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Loving lavender in homemade ice cream or a gimlet

I haven’t gone so far as to roll in a patch of lavender, but I’m taken with the flavor and scent.

Last week’s Dining A La King explored the amazing plant with a trip to Lavender Hill Farm in Niles, Mich.

One of the biggest questions from people around the herb is: “What do you do with it?”

The notion of putting an herb in pesto or salsa isn’t foreign to us, but we don’t often reach for lavender. So in the past week, since visiting Lavender Hill, I’ve been playing with the herb.

Journeyman Distillery shared the recipe for the lavender gimlet, one of its most popular drinks. Gin is infused with lavender buds and mixed with grapefruit and lime juices and simple syrup. I stopped by and had one the other day and it is a lovely drink, particularly at this time of year.

The botanical flavors from the gin and the lavender come through the acid of the citrus.

I got a small bottle of gin and added 3/4 teaspoon of dried lavender buds to 200 ml for 24 hours. I strained out the buds and threw them away and recapped the gin for use. At Journeyman’s Staymaker bar, there were a few buds floating in the drink, which I didn’t think was attractive because of their small, dark appearance.

Here’s the recipe for their gimlet, shared by the distillery:



  • 1.5 oz lavender-infused Bilberry Black Hearts Gin
  • 0.5 oz lime juice
  • 0.5 oz grapefruit juice
  • 0.5 oz simple syrup


  1. In a shaker glass, combine all ingredients with ice and shake.
  2. Strain into a small stemmed glass. If you have a gimlet glass for any drink made with gin and lime juice, by all means use that.

So there’s this lovely drink you can make with a little work, but I also had fun making lavender ice cream. Some friends were dubious, but with fresh peaches it worked. Trust me.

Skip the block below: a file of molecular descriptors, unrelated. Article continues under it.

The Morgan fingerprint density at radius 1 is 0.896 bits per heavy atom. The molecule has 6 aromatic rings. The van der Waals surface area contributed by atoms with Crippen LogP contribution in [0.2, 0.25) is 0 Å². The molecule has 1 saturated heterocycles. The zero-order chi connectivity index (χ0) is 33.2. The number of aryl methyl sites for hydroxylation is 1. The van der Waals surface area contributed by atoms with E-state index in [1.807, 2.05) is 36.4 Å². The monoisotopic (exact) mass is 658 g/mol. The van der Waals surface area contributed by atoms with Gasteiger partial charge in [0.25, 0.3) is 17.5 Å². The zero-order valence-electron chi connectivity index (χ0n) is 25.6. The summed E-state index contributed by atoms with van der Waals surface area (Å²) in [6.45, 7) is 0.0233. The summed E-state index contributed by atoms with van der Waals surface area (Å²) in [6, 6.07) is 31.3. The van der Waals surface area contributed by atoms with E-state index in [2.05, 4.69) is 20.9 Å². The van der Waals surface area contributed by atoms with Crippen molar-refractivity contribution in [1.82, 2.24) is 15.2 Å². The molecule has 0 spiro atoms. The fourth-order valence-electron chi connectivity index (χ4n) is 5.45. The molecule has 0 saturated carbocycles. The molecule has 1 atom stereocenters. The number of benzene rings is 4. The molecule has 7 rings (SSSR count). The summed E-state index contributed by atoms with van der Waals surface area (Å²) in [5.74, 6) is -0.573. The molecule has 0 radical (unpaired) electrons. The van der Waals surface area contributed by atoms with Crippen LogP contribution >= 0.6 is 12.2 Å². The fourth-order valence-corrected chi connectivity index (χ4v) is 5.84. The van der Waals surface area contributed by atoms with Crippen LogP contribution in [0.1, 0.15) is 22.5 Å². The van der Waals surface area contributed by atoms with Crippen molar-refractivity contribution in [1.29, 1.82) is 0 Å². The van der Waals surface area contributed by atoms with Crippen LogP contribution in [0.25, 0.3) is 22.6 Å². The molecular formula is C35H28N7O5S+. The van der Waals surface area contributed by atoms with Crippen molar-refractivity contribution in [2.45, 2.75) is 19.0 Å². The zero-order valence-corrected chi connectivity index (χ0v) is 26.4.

My go-to recipe for ice cream is the one from Jeni’s Splendid Ice Creams and her excellent book, “Jeni’s Splendid Ice Creams at Home.” The base is whole milk, cream, cream cheese and light corn syrup. Her recipes make a quart, which is perfect for the counter-top ice cream maker with the insert you keep in the freezer. You can find the full recipe here.

A small bit of lavender oil in the right homemade ice cream pairs well with fruit. Marshall V. King/Flavor 574
A small bit of lavender oil in the right homemade ice cream pairs well with fruit.
Marshall V. King/Flavor 574

Her recipe for Wild Berry Lavender Ice Cream calls for using wild blueberries and essential oils of lavender and sweet orange. I didn’t have wild blueberries, so I used frozen raspberries to make the compote. I had lavender oil from the farm, but not orange oil, so I used some orange bitters.

The result was a creamy, floral ice cream with a berry undergirding. It worked. I’m a fan. I’m not going to abandon ice cream with big chunks of chocolate or caramel swirl for this one, but it was nice to make and have in the repertoire.

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